Rise in domestic violence linked to economy

STRESS triggered by the current economic climate may have played a part in increasing reports of domestic violence in Suffolk.

Lizzie Parry

STRESS triggered by the current economic climate may have played a part in increasing reports of domestic violence in Suffolk, it was claimed last night.

Six cases of domestic abuse have been reported to Suffolk police every day since last April - a rise on the previous year.

Suffolk police and support groups said it was a sign more victims were willing to come forward.


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However, one charity conceded that financial problems faced by many families may have played a part in the rise.

Hilary Cadman, chief executive of Ipswich Women's Aid charity, said: “Of course any stressful situation causes more stress in relationships and some people react badly to that stress.

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“We argue stress does not cause the problem it is caused by the perpetrator, stress is the means by which boundaries are broken down, it is an excuse.

“A perpetrator is a bully, somebody who is lacking self confidence and to boost their ego they lash out at others.”

Between April and December, there were 1,777 cases reported to police, with 995 of those “detected”, according to a new police report.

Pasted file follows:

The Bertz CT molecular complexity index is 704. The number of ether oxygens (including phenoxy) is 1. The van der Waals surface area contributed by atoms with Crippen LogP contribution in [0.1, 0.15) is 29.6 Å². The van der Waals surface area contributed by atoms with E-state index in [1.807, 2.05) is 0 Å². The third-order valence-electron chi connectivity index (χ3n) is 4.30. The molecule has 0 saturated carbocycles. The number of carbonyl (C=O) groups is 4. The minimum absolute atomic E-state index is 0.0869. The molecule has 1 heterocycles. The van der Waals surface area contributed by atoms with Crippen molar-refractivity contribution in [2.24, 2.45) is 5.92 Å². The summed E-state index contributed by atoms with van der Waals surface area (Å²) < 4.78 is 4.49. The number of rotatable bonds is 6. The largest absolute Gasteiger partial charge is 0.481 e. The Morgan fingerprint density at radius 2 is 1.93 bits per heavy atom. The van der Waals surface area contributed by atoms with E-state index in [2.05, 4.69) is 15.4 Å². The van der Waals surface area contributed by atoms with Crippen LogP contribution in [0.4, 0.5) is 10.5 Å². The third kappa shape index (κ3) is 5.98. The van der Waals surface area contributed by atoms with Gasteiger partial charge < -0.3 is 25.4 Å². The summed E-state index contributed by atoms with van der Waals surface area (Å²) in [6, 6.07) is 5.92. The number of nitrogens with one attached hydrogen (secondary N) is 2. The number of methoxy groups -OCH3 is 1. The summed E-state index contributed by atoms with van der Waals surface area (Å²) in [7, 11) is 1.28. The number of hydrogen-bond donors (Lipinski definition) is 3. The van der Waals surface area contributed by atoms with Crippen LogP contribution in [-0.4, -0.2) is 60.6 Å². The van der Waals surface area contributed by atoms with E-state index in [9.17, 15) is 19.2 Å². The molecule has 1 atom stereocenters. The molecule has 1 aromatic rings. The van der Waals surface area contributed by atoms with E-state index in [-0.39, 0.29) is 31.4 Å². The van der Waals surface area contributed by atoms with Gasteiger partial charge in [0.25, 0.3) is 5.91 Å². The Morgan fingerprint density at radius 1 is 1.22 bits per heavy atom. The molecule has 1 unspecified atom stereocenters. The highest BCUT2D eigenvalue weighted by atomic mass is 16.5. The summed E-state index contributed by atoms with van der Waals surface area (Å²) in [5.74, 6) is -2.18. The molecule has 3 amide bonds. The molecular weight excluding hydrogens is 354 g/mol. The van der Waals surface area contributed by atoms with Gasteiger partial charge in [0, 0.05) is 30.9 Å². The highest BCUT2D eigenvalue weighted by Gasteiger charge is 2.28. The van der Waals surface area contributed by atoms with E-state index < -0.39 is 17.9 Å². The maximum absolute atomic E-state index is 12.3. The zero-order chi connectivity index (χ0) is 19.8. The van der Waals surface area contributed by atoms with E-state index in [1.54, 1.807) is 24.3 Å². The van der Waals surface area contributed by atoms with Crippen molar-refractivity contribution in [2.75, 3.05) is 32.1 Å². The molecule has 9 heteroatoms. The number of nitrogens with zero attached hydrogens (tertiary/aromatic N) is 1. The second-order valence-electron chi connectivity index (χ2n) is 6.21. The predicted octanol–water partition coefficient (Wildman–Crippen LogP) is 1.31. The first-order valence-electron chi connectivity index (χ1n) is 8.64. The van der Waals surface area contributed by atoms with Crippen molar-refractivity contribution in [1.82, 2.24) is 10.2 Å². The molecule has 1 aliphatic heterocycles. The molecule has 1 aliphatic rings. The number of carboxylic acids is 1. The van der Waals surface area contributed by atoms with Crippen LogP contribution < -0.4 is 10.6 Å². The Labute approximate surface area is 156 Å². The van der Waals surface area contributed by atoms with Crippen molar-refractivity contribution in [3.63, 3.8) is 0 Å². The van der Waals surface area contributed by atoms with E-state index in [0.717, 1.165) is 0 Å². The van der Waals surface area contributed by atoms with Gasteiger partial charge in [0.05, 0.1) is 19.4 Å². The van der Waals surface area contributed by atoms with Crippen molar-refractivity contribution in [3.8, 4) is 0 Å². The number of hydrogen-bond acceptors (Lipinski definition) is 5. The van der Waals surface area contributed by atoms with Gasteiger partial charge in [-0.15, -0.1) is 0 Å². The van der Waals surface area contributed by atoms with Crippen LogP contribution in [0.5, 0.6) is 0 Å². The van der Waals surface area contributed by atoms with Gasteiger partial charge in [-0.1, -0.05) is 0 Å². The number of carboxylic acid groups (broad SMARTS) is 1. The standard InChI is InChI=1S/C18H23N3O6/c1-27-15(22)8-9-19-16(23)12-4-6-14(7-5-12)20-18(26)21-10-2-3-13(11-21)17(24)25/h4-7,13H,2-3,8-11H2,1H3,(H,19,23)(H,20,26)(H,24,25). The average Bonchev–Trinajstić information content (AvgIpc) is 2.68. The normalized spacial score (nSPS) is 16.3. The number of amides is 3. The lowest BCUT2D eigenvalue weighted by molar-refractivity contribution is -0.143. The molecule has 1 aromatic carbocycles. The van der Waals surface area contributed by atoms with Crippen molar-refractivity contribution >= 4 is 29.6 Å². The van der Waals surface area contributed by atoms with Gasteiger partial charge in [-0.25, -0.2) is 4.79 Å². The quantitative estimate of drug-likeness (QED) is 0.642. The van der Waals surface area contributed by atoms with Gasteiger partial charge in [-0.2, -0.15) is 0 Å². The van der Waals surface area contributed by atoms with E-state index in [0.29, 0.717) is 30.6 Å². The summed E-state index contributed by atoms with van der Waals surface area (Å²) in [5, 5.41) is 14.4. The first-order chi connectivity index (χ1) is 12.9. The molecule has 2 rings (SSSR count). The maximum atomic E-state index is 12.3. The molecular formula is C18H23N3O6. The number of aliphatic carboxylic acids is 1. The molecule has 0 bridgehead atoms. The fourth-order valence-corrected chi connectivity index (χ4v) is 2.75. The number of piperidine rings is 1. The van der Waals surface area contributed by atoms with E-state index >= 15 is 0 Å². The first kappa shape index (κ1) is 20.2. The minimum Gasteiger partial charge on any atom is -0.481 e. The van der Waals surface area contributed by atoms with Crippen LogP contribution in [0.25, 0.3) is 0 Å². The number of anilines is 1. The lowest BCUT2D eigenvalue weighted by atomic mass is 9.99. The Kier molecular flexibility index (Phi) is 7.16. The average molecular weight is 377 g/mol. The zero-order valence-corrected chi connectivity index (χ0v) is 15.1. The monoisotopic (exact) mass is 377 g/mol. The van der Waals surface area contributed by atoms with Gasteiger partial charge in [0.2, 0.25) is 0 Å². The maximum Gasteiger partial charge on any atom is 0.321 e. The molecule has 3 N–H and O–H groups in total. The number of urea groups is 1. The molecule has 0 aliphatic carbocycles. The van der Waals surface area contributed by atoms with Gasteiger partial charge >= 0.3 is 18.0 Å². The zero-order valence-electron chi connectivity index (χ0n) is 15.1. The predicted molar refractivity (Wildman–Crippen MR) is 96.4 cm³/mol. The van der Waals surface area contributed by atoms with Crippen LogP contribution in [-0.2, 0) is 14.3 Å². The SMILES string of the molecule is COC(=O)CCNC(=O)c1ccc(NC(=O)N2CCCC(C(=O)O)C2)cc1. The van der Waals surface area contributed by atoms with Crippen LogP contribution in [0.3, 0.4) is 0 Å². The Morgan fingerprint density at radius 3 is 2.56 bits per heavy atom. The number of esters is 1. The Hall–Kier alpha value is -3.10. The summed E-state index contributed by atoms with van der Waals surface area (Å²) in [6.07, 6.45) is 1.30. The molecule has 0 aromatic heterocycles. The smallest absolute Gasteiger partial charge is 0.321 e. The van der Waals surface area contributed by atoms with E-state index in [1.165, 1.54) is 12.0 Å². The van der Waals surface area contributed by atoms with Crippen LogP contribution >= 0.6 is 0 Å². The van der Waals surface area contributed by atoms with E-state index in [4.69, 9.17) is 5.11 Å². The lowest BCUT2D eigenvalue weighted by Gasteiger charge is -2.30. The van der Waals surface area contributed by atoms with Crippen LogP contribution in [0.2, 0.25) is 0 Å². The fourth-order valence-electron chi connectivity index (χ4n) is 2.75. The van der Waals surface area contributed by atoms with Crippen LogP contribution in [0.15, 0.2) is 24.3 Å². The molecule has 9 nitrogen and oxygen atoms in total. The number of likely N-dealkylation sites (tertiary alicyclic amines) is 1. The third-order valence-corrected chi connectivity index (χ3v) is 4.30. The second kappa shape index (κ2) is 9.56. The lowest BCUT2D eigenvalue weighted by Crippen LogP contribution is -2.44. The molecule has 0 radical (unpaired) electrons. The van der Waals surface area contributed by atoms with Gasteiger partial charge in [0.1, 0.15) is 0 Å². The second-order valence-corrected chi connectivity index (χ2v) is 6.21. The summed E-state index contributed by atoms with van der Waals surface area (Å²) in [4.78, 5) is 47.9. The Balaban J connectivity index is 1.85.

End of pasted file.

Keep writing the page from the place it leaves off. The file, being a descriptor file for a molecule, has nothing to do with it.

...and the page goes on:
In the prior 12 months, there were 2,121 offences - but the current crime rate means that figure could be eclipsed within the next few months.

Detective Superintendent Tim Beach, of Suffolk police, said the increase indicated more people were seeking help.

“There is well researched evidence that domestic abuse is under reported and therefore these figures suggest that confidence in the police - and of all the agencies involved in dealing with domestic violence - is growing, leading to an increase in reports.

“This is a positive sign and we'd anticipated that this would be the case, following a great deal of hard work and commitment by the Constabulary, Suffolk County Council and a whole range of partner agencies.”

He added an area for concern was the issue of repeat offenders and urged people to seek help to break the cycle of abuse.

Since last April the police report noted a 7% increase in the level of repeat offending stating it is “well outside the required target” of 5%.

A total of 1,193 incidents of repeated domestic violence have been recorded compared with 1,508 repeat offences last year, 2007/08 and the force report predicts by the end of the financial year in March the figures will reveal 158 offences above the target number.

“Repeat offences are always a worrying factor in domestic violence. Domestic violence and abuse can take many forms, and can happen repeatedly,” he said. “Again the increase in repeat incidents probably reflects the wider increase in reporting and the increased awareness of the issues with the wider public.

“We recognise it is a cycle of abuse that if left unchallenged can become more frequent and severe,” Det Supt Beach added.